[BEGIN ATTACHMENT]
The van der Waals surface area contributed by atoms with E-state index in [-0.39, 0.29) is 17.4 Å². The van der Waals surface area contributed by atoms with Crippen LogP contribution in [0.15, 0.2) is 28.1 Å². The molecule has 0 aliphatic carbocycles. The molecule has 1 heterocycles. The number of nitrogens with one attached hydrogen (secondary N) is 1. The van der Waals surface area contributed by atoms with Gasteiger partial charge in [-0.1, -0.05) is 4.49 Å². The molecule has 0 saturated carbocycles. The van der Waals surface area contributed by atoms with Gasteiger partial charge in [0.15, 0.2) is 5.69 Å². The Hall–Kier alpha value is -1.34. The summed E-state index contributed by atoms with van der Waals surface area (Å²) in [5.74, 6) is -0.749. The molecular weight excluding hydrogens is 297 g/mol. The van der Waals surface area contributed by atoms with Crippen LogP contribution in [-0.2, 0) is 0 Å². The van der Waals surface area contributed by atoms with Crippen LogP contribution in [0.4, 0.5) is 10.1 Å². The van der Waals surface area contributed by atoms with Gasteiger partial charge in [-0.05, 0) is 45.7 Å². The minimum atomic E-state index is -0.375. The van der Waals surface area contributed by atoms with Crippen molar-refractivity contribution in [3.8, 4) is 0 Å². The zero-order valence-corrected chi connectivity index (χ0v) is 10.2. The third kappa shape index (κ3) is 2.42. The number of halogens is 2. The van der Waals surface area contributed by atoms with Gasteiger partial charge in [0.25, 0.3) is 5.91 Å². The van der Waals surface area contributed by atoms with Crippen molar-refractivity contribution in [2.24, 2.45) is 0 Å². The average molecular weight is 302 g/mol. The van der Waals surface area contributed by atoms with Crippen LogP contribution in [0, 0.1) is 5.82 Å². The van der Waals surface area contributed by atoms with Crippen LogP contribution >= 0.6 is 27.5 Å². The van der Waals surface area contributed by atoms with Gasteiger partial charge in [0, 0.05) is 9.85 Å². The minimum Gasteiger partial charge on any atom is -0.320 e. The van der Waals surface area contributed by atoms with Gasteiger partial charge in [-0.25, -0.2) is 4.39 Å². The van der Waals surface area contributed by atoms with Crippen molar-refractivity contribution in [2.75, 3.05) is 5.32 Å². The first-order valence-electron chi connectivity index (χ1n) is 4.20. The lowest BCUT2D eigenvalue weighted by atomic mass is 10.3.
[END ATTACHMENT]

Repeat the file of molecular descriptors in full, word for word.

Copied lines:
The van der Waals surface area contributed by atoms with E-state index in [-0.39, 0.29) is 17.4 Å². The van der Waals surface area contributed by atoms with Crippen LogP contribution in [0.15, 0.2) is 28.1 Å². The molecule has 0 aliphatic carbocycles. The molecule has 1 heterocycles. The number of nitrogens with one attached hydrogen (secondary N) is 1. The van der Waals surface area contributed by atoms with Gasteiger partial charge in [-0.1, -0.05) is 4.49 Å². The molecule has 0 saturated carbocycles. The van der Waals surface area contributed by atoms with Gasteiger partial charge in [0.15, 0.2) is 5.69 Å². The Hall–Kier alpha value is -1.34. The summed E-state index contributed by atoms with van der Waals surface area (Å²) in [5.74, 6) is -0.749. The molecular weight excluding hydrogens is 297 g/mol. The van der Waals surface area contributed by atoms with Crippen LogP contribution in [-0.2, 0) is 0 Å². The van der Waals surface area contributed by atoms with Crippen LogP contribution in [0.4, 0.5) is 10.1 Å². The van der Waals surface area contributed by atoms with Gasteiger partial charge in [-0.05, 0) is 45.7 Å². The minimum atomic E-state index is -0.375. The van der Waals surface area contributed by atoms with Crippen molar-refractivity contribution in [3.8, 4) is 0 Å². The zero-order valence-corrected chi connectivity index (χ0v) is 10.2. The third kappa shape index (κ3) is 2.42. The number of halogens is 2. The van der Waals surface area contributed by atoms with Gasteiger partial charge in [0.25, 0.3) is 5.91 Å². The van der Waals surface area contributed by atoms with Crippen molar-refractivity contribution in [2.24, 2.45) is 0 Å². The average molecular weight is 302 g/mol. The van der Waals surface area contributed by atoms with Crippen LogP contribution in [0, 0.1) is 5.82 Å². The van der Waals surface area contributed by atoms with Crippen LogP contribution >= 0.6 is 27.5 Å². The van der Waals surface area contributed by atoms with Gasteiger partial charge in [0, 0.05) is 9.85 Å². The minimum Gasteiger partial charge on any atom is -0.320 e. The van der Waals surface area contributed by atoms with Gasteiger partial charge in [-0.25, -0.2) is 4.39 Å². The van der Waals surface area contributed by atoms with Crippen molar-refractivity contribution in [2.75, 3.05) is 5.32 Å². The first-order valence-electron chi connectivity index (χ1n) is 4.20. The lowest BCUT2D eigenvalue weighted by atomic mass is 10.3.